We have now wrapped our three-part series at Regeneration (http://www.bvchurch.org/regeneration) about the pivotal events at Caesarea Philippi in Matthew 16. We began this series by asking two questions: Who is Jesus? And what are the implications of his identity for us as his followers?
The answer to the first question is that Jesus is the Messiah. In fact, he is the Messiah who wants to build a messianic community around himself called the church. But he is not the Messiah of Jewish expectations. He did not come in the first century to overthrow Rome, restore Israel to her former glory, and set up the kingdom of God on earth. He did not come to change Israel’s circumstances. He came to change people’s hearts. He came to give Jews and Gentiles alike new life through his suffering-death-resurrection and the gift of the Holy Spirit.
In Matthew 16, Jesus predicts his suffering-death-resurrection for the very first time. Peter is horrified and rebukes Jesus. In reply, Jesus says that Peter is not thinking the things of God, but the things of men.
Jesus is the Messiah, a suffering servant who came to give new life to Jews and Gentiles alike. What about our second question? What are the implications of his identity for us as his followers?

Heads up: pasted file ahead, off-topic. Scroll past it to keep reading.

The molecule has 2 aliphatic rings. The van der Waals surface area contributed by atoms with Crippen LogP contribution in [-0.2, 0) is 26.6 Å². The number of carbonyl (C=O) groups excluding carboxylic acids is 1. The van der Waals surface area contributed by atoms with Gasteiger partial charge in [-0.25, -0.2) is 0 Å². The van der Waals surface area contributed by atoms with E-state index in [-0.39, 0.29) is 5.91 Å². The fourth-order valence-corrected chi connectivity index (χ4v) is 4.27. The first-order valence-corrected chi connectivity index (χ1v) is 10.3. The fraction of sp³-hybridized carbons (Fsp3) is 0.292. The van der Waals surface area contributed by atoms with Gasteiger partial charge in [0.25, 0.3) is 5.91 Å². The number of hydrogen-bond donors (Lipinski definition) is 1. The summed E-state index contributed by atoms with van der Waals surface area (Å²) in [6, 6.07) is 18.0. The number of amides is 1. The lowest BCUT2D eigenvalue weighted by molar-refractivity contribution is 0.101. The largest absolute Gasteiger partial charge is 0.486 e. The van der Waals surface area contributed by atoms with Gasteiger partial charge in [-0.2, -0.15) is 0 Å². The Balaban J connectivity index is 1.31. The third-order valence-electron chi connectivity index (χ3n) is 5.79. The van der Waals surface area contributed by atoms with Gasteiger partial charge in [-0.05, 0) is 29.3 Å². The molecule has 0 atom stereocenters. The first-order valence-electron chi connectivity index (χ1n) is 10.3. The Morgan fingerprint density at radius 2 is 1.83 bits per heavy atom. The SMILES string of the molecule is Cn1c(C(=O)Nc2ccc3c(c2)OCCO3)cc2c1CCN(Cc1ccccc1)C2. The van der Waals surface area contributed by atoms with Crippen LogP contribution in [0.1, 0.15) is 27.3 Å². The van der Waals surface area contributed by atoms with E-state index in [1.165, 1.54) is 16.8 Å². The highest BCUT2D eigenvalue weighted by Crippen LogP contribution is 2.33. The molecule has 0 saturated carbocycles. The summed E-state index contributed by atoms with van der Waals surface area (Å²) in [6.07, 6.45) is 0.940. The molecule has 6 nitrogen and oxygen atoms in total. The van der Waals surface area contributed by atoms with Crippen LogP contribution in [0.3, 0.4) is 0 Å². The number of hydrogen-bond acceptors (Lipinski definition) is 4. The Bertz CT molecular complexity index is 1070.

In vv. 24-28, Jesus speaks honestly about the cost of discipleship.
What does he say? (1) Deny yourself, (2) pick up your cross, and (3) follow me. This is hard teaching. Jesus is calling his followers to be self-abandoned, not self-absorbed.
If you want to be a part of Jesus’ legacy, you must make a change of course—no matter what the cost—and follow him. And you must follow him daily. Being a disciple is about staying the course.
By charting this new course in life (and staying the course), you will take part in Jesus’ mission of seeking first the kingdom of God: a realm where God is rightly worshipped, neighbors rightly loved, and the earth rightly ruled and cared for.
Here are my notes: http://www.xtreak.com/go/spinwizard/133802/matt_ch16_vv24-28.pdf